no longer being allowed – this would save developers’ costs; and should ensure
it is not only relying on the developers’ “reasonable endeavours” to use the best
Technical comments on the Environmental Statement, volume 1, chapter 20
The whole life approach to carbon emissions assessment in the Environmental Statement (ES) is an interesting development and, in principle, appears a good way to proceed. But the Environment Statement does not give full transparency to the calculations involved, includes implausible and unsubstantiated numbers and does not give proper consideration to the opportunity cost of losing the sink capability from the land in alternative use to agriculture.
The whole life approach to carbon emissions assessment in the Environmental Statement (ES) is an interesting development and, in principle, appears a good way to proceed. It is stated that this assessment approach has been used for other major regeneration schemes within the UK but is only currently undergoing verification at the Carbon Trust. So, we assume that as of now it has no external validation.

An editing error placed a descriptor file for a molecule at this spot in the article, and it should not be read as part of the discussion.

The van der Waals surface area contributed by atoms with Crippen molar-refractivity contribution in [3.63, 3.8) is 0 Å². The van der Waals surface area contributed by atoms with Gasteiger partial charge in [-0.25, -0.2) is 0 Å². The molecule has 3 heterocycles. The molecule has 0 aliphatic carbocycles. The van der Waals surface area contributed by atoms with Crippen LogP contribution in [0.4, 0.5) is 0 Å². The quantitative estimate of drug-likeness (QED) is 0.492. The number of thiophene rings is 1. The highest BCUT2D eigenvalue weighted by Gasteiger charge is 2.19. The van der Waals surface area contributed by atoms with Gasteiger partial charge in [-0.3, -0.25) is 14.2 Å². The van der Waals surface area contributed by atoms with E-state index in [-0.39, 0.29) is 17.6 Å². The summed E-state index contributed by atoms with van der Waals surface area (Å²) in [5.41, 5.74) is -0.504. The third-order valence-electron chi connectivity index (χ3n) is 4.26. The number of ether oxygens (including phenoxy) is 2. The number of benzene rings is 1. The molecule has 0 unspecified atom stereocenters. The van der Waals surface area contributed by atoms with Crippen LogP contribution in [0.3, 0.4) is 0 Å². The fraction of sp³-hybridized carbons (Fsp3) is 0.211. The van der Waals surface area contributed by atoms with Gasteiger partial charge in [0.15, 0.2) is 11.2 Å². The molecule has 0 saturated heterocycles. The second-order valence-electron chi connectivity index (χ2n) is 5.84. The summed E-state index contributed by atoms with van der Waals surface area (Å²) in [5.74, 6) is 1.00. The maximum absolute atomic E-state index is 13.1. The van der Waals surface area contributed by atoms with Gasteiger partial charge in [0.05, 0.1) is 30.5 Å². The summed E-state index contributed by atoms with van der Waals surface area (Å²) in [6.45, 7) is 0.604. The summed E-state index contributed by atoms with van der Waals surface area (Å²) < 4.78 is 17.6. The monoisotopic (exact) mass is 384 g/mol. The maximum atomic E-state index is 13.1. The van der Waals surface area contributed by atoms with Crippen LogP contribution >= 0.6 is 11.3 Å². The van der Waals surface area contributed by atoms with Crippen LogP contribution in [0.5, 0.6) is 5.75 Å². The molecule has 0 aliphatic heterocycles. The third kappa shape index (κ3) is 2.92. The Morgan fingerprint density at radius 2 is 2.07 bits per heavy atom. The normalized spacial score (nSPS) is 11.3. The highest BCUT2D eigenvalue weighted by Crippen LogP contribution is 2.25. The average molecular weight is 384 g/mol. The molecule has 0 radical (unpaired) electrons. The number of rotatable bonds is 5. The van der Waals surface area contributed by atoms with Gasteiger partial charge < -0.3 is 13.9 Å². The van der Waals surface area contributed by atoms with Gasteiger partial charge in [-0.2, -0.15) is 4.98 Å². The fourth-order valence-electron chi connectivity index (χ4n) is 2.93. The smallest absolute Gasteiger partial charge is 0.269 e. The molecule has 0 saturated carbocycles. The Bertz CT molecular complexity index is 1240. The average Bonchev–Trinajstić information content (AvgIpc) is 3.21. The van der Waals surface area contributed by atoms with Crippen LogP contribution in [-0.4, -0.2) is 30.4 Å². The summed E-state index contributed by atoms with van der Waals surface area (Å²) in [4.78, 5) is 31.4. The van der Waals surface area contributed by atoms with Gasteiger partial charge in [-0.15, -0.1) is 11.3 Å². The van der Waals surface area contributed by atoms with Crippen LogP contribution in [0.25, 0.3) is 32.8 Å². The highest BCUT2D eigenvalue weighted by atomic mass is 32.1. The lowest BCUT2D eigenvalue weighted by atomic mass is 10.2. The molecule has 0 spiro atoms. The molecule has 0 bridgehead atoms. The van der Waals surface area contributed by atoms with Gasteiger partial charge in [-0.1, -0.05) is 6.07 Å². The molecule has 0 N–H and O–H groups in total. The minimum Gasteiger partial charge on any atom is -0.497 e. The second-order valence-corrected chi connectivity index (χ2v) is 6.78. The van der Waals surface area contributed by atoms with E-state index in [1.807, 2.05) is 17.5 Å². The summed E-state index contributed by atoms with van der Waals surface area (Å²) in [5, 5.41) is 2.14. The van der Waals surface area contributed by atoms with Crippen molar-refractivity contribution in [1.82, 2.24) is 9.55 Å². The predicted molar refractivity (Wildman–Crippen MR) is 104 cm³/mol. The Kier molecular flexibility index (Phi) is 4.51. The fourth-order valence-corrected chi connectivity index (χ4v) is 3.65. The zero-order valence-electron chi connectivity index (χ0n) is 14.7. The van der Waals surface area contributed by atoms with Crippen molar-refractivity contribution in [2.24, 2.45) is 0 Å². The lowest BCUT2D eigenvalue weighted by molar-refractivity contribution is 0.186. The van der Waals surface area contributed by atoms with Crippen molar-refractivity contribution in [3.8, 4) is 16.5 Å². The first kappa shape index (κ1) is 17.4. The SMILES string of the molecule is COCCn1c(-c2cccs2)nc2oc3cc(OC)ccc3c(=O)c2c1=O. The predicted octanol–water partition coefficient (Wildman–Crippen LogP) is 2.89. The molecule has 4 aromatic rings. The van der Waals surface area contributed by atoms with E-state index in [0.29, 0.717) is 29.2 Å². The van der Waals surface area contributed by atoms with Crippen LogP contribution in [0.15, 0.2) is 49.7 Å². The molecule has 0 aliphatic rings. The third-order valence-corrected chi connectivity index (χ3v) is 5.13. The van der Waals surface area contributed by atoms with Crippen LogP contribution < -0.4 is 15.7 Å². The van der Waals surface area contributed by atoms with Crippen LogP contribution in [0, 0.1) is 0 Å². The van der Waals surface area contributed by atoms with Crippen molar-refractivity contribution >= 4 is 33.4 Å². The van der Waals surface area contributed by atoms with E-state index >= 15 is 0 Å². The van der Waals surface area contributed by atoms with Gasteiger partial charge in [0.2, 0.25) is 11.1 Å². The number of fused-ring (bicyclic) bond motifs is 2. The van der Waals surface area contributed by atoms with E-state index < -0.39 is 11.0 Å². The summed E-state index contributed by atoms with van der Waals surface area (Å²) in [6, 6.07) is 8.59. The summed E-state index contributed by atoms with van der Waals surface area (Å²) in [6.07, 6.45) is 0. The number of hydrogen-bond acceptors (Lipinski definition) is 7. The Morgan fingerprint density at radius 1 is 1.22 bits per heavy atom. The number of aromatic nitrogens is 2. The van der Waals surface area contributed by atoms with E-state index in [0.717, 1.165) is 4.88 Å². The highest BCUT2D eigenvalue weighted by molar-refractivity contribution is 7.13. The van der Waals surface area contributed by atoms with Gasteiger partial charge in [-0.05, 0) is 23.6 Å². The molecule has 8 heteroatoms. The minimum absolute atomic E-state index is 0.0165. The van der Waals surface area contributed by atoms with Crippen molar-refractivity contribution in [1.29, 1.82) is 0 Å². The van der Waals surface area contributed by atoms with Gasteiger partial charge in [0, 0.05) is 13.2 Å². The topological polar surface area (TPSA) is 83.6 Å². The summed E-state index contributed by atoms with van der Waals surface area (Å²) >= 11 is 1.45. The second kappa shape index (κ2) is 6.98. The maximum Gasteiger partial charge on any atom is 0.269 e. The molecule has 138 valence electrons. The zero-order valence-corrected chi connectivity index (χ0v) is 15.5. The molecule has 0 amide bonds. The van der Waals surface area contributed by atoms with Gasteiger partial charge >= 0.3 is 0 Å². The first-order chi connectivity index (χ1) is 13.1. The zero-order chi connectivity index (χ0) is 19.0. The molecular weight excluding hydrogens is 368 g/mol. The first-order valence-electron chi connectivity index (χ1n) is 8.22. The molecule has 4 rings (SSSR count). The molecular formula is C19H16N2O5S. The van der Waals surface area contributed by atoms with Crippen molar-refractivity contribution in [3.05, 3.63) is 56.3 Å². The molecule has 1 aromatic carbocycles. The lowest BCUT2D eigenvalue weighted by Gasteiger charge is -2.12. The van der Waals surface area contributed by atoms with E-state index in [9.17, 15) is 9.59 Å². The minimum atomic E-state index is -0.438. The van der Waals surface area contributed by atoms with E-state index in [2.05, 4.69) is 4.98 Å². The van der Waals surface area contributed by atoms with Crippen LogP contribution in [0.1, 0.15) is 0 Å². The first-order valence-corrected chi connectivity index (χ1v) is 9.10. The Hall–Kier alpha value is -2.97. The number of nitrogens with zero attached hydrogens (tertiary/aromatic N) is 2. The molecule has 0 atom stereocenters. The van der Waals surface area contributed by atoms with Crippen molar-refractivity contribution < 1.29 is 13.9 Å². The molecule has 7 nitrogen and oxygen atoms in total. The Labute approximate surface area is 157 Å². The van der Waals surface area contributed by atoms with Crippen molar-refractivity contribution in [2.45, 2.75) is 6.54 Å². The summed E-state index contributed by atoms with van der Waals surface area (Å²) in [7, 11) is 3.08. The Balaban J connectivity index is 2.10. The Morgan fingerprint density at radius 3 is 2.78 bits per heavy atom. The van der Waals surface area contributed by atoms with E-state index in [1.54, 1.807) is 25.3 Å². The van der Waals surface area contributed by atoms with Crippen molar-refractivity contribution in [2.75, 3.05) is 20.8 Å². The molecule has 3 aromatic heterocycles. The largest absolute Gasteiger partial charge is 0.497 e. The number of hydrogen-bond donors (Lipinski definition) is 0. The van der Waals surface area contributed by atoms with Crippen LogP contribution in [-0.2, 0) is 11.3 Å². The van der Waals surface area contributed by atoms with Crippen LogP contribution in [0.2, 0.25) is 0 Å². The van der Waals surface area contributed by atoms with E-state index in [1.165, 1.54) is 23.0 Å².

There is a fundamental issue with the distinction here between a carbon sink and carbon sequestration. The quoted paper Edmonson (2014) discusses soil organic content (SOC) at the time of measurement and does not make any suggestion that the SOC figures can be scaled to increase with time. There is no mention of a study period of 25 years. Furthermore, it seems reasonable to assume that the SOC for the many woodland areas within the Gilston development area would have reached close to a steady-state condition as they are described as Ancient Semi-Natural Woodland (ASNW) in the comments on this application submitted by the Woodland Trust. This steady-state condition for woodland carbon sequestration is illustrated in the Natural England (2012) report Figure 1, cited as ES reference 33. The scaling of SOC for 60 years mentioned in 20.3.15 therefore appears invalid for many of the existing landscapes.